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Can’t Trust Cheating Boyfriend

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About a year ago my best friend of mine and I admitted our feelings for one another. Previously, we had a long standing friends-with-benefits relationship. Shortly after, we entered a more serious relationship. During the first 5 month period I was under the impression that we were serious and exclusive.
Unfortunately, it was brought to my attention that he was with multiple other girls, including one he had had a past with who was an acquaintance of mine. At this point, most friends of mine lost faith in our relationship and advised me to leave him before it got any more serious. He apologized and promised to change.
He left for army-related obligations for 3 months and I did my best to move on. I was seriously unsuccessful. After months apart and many letters in between of promises of change, he returned and we made an effort to make things work. I truly believed he had changed. Many of my friends seemed doubtful but were routing for us to succeed. I was looking forward to proving everyone wrong.
For the past 4 months since his return, we have been making every effort to make our relationship work. He has been open with me when talking to girls who were friends, and has alerted me whenever girls from his past have contacted him. He has been working to regain my trust. We have both been jumping through hoops to make our semi-long distance relationship work. We are both open with others about our relationship, he calls me his girlfriend, and has introduced me to his extended family at the holidays as his girlfriend. I know his family well and most of his friends and feel extremely close and comfortable with them. My family loves him and wants us to succeed.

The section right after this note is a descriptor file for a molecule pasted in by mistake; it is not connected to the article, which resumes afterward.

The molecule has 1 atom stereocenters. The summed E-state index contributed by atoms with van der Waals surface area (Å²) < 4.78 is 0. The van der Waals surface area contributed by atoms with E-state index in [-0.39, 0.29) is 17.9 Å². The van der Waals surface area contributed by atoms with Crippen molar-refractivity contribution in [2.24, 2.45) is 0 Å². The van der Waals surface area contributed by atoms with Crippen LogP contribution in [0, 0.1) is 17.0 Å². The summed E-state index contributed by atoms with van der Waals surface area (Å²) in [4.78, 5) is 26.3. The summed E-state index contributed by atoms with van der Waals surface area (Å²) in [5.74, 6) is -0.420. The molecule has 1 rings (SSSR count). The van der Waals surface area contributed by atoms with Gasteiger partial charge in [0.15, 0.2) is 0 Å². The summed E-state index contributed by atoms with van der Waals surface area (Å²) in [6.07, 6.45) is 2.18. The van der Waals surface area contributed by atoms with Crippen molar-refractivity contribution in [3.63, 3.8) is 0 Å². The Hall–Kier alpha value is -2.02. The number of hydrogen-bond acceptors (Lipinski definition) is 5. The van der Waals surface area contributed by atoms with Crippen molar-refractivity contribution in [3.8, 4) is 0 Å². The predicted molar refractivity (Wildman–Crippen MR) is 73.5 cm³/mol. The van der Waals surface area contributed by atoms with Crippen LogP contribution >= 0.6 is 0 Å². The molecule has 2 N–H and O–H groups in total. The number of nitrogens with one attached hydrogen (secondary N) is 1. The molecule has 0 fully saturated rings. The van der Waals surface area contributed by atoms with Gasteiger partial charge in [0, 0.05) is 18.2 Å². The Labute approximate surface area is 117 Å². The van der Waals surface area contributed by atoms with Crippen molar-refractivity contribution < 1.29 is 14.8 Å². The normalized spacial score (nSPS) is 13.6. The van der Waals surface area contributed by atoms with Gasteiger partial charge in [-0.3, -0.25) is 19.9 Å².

Within the past few days, several of my close friends have come forward with accusations of him either getting with other girls or talking to other girls, including the girl he had been involved with before our 3 month separation. Friends claimed there were multiple girls he had been in contact with who he may or may not have slept with. Everyone had been scared to tell me, knowing we had been doing so well.
I addressed the situation as calmly and maturely as possible with him, without providing him with time to delete any texts or hide any evidence. Although I felt foolish asking, I demanded that he prove to me he wasn’t cheating and show me his texts. He repeatedly denied cheating and told me how much he loves me and how he has been working to be a better boyfriend, but refused to show me his phone. I gave him an ultimatum — tell me the truth and show me evidence that you haven’t cheated by showing me your phone, or I am leaving. It was clear he was emotionally distraught and didn’t want to lose me, but he refused to show me his phone. I eventually left, knowing I had to follow through. It was incredibly hard.
Since this confrontation he has contacted me multiple times telling me he doesn’t know what he would do without me, denying that he has cheated, and telling me he loves me and will do anything to make it work. I told him I need space and time to decide what to do. I truly love him and want to make it work, but I don’t know what to do.
I am in an incredibly tough position:
1. if I take him back, I will have little or no support from friends. they want me happy but have no faith in him.